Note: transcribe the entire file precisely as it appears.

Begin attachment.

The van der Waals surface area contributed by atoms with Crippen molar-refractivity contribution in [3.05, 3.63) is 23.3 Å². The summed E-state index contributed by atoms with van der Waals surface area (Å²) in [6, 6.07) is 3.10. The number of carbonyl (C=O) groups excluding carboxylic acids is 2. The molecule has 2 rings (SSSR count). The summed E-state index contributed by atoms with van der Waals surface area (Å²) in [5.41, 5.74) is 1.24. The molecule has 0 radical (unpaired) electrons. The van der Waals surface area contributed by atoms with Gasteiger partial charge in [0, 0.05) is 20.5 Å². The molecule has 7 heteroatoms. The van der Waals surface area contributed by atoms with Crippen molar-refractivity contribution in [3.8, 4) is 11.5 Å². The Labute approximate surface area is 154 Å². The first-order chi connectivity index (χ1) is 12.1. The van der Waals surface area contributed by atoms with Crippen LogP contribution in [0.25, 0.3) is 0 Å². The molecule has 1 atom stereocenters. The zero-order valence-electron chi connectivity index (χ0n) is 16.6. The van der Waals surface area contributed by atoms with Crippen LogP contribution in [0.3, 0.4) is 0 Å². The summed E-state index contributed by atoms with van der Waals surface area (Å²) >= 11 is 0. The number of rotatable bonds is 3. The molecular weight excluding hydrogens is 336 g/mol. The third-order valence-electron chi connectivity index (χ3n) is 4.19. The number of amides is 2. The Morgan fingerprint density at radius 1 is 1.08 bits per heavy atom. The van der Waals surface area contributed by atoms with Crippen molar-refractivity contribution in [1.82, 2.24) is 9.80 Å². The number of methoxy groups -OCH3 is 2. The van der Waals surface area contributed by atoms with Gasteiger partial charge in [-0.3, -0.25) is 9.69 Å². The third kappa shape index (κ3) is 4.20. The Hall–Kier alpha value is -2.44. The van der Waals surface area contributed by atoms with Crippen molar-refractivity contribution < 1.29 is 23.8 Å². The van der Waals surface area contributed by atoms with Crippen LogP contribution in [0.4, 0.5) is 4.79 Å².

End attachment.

The van der Waals surface area contributed by atoms with Crippen molar-refractivity contribution in [3.05, 3.63) is 23.3 Å². The summed E-state index contributed by atoms with van der Waals surface area (Å²) in [6, 6.07) is 3.10. The number of carbonyl (C=O) groups excluding carboxylic acids is 2. The molecule has 2 rings (SSSR count). The summed E-state index contributed by atoms with van der Waals surface area (Å²) in [5.41, 5.74) is 1.24. The molecule has 0 radical (unpaired) electrons. The van der Waals surface area contributed by atoms with Gasteiger partial charge in [0, 0.05) is 20.5 Å². The molecule has 7 heteroatoms. The van der Waals surface area contributed by atoms with Crippen molar-refractivity contribution in [3.8, 4) is 11.5 Å². The Labute approximate surface area is 154 Å². The first-order chi connectivity index (χ1) is 12.1. The van der Waals surface area contributed by atoms with Crippen LogP contribution in [0.25, 0.3) is 0 Å². The molecule has 1 atom stereocenters. The zero-order valence-electron chi connectivity index (χ0n) is 16.6. The van der Waals surface area contributed by atoms with Crippen LogP contribution in [0.3, 0.4) is 0 Å². The summed E-state index contributed by atoms with van der Waals surface area (Å²) >= 11 is 0. The number of rotatable bonds is 3. The molecular weight excluding hydrogens is 336 g/mol. The third-order valence-electron chi connectivity index (χ3n) is 4.19. The number of amides is 2. The Morgan fingerprint density at radius 1 is 1.08 bits per heavy atom. The van der Waals surface area contributed by atoms with Crippen molar-refractivity contribution in [1.82, 2.24) is 9.80 Å². The number of methoxy groups -OCH3 is 2. The van der Waals surface area contributed by atoms with Gasteiger partial charge in [-0.3, -0.25) is 9.69 Å². The third kappa shape index (κ3) is 4.20. The Hall–Kier alpha value is -2.44. The van der Waals surface area contributed by atoms with Crippen molar-refractivity contribution < 1.29 is 23.8 Å². The van der Waals surface area contributed by atoms with Crippen LogP contribution in [0.4, 0.5) is 4.79 Å².